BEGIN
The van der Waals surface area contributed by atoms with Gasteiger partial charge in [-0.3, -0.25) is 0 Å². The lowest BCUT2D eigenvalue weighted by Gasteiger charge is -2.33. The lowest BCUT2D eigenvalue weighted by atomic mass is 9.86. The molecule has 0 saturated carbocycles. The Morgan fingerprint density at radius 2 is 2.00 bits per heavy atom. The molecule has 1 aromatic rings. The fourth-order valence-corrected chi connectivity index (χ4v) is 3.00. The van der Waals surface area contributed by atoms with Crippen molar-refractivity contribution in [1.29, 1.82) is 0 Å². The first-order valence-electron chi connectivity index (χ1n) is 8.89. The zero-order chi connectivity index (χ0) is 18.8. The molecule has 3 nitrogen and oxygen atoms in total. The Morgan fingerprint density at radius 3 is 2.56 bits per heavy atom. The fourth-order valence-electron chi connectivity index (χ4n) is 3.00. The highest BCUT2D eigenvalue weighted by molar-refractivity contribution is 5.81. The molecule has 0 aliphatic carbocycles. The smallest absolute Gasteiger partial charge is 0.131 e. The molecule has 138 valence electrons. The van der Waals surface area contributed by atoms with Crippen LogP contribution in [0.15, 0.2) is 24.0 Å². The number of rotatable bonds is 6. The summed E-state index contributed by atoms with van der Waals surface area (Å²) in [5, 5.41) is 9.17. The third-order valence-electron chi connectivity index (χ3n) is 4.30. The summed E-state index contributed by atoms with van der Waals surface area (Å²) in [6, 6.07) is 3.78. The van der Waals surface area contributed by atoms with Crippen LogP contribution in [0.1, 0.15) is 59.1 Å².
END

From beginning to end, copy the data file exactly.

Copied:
The van der Waals surface area contributed by atoms with Gasteiger partial charge in [-0.3, -0.25) is 0 Å². The lowest BCUT2D eigenvalue weighted by Gasteiger charge is -2.33. The lowest BCUT2D eigenvalue weighted by atomic mass is 9.86. The molecule has 0 saturated carbocycles. The Morgan fingerprint density at radius 2 is 2.00 bits per heavy atom. The molecule has 1 aromatic rings. The fourth-order valence-corrected chi connectivity index (χ4v) is 3.00. The van der Waals surface area contributed by atoms with Crippen molar-refractivity contribution in [1.29, 1.82) is 0 Å². The first-order valence-electron chi connectivity index (χ1n) is 8.89. The zero-order chi connectivity index (χ0) is 18.8. The molecule has 3 nitrogen and oxygen atoms in total. The Morgan fingerprint density at radius 3 is 2.56 bits per heavy atom. The fourth-order valence-electron chi connectivity index (χ4n) is 3.00. The highest BCUT2D eigenvalue weighted by molar-refractivity contribution is 5.81. The molecule has 0 aliphatic carbocycles. The smallest absolute Gasteiger partial charge is 0.131 e. The molecule has 138 valence electrons. The van der Waals surface area contributed by atoms with Crippen LogP contribution in [0.15, 0.2) is 24.0 Å². The number of rotatable bonds is 6. The summed E-state index contributed by atoms with van der Waals surface area (Å²) in [5, 5.41) is 9.17. The third-order valence-electron chi connectivity index (χ3n) is 4.30. The summed E-state index contributed by atoms with van der Waals surface area (Å²) in [6, 6.07) is 3.78. The van der Waals surface area contributed by atoms with Crippen LogP contribution in [0.1, 0.15) is 59.1 Å².